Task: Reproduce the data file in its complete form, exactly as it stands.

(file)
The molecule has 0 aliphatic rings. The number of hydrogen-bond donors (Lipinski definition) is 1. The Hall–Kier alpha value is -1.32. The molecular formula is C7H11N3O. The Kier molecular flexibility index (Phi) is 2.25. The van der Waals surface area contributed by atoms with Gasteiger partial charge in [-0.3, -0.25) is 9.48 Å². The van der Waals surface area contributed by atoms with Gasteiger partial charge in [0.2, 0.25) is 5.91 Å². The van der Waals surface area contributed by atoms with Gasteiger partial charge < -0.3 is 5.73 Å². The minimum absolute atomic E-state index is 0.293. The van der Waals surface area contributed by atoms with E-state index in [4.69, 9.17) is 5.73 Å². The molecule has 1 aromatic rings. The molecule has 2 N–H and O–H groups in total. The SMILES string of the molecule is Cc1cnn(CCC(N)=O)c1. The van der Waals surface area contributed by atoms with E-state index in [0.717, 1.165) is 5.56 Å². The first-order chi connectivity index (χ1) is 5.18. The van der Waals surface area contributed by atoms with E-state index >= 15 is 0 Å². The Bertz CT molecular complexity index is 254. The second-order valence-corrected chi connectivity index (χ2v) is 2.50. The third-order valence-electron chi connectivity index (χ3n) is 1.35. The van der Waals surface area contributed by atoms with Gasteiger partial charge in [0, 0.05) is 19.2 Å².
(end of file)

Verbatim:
The molecule has 0 aliphatic rings. The number of hydrogen-bond donors (Lipinski definition) is 1. The Hall–Kier alpha value is -1.32. The molecular formula is C7H11N3O. The Kier molecular flexibility index (Phi) is 2.25. The van der Waals surface area contributed by atoms with Gasteiger partial charge in [-0.3, -0.25) is 9.48 Å². The van der Waals surface area contributed by atoms with Gasteiger partial charge in [0.2, 0.25) is 5.91 Å². The van der Waals surface area contributed by atoms with Gasteiger partial charge < -0.3 is 5.73 Å². The minimum absolute atomic E-state index is 0.293. The van der Waals surface area contributed by atoms with E-state index in [4.69, 9.17) is 5.73 Å². The molecule has 1 aromatic rings. The molecule has 2 N–H and O–H groups in total. The SMILES string of the molecule is Cc1cnn(CCC(N)=O)c1. The van der Waals surface area contributed by atoms with E-state index in [0.717, 1.165) is 5.56 Å². The first-order chi connectivity index (χ1) is 5.18. The van der Waals surface area contributed by atoms with E-state index >= 15 is 0 Å². The Bertz CT molecular complexity index is 254. The second-order valence-corrected chi connectivity index (χ2v) is 2.50. The third-order valence-electron chi connectivity index (χ3n) is 1.35. The van der Waals surface area contributed by atoms with Gasteiger partial charge in [0, 0.05) is 19.2 Å².